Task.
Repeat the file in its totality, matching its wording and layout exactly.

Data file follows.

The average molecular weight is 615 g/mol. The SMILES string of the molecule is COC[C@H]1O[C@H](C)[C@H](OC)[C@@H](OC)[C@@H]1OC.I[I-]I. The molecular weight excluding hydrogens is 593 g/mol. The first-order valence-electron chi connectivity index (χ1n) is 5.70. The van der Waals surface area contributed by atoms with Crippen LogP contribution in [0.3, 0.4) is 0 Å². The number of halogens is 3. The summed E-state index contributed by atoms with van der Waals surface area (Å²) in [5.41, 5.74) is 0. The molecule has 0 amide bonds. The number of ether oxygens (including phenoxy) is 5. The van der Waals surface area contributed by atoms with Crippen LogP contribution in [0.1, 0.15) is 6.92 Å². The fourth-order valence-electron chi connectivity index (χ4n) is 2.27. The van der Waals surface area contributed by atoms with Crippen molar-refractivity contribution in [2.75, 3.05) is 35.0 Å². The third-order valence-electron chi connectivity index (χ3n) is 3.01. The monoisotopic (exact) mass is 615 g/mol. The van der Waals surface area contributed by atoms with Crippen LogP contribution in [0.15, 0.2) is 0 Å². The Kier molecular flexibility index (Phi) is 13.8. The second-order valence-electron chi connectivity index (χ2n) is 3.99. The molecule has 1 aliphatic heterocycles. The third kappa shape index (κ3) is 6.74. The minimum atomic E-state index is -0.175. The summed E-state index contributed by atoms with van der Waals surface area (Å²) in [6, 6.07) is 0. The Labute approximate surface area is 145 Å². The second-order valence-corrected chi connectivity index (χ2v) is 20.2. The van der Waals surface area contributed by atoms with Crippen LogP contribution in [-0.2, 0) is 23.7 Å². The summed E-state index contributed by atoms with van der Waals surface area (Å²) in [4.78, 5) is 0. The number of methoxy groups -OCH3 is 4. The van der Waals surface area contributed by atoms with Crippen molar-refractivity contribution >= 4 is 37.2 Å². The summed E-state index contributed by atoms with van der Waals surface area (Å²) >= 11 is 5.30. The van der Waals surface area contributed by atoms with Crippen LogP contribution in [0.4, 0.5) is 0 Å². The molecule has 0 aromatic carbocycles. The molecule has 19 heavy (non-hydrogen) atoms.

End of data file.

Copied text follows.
The average molecular weight is 615 g/mol. The SMILES string of the molecule is COC[C@H]1O[C@H](C)[C@H](OC)[C@@H](OC)[C@@H]1OC.I[I-]I. The molecular weight excluding hydrogens is 593 g/mol. The first-order valence-electron chi connectivity index (χ1n) is 5.70. The van der Waals surface area contributed by atoms with Crippen LogP contribution in [0.3, 0.4) is 0 Å². The number of halogens is 3. The summed E-state index contributed by atoms with van der Waals surface area (Å²) in [5.41, 5.74) is 0. The molecule has 0 amide bonds. The number of ether oxygens (including phenoxy) is 5. The van der Waals surface area contributed by atoms with Crippen LogP contribution in [0.1, 0.15) is 6.92 Å². The fourth-order valence-electron chi connectivity index (χ4n) is 2.27. The van der Waals surface area contributed by atoms with Crippen molar-refractivity contribution in [2.75, 3.05) is 35.0 Å². The third-order valence-electron chi connectivity index (χ3n) is 3.01. The monoisotopic (exact) mass is 615 g/mol. The van der Waals surface area contributed by atoms with Crippen LogP contribution in [0.15, 0.2) is 0 Å². The Kier molecular flexibility index (Phi) is 13.8. The second-order valence-electron chi connectivity index (χ2n) is 3.99. The molecule has 1 aliphatic heterocycles. The third kappa shape index (κ3) is 6.74. The minimum atomic E-state index is -0.175. The summed E-state index contributed by atoms with van der Waals surface area (Å²) in [6, 6.07) is 0. The Labute approximate surface area is 145 Å². The second-order valence-corrected chi connectivity index (χ2v) is 20.2. The van der Waals surface area contributed by atoms with Crippen LogP contribution in [-0.2, 0) is 23.7 Å². The summed E-state index contributed by atoms with van der Waals surface area (Å²) in [4.78, 5) is 0. The number of methoxy groups -OCH3 is 4. The van der Waals surface area contributed by atoms with Crippen molar-refractivity contribution >= 4 is 37.2 Å². The summed E-state index contributed by atoms with van der Waals surface area (Å²) >= 11 is 5.30. The van der Waals surface area contributed by atoms with Crippen LogP contribution in [0.4, 0.5) is 0 Å². The molecule has 0 aromatic carbocycles. The molecule has 19 heavy (non-hydrogen) atoms.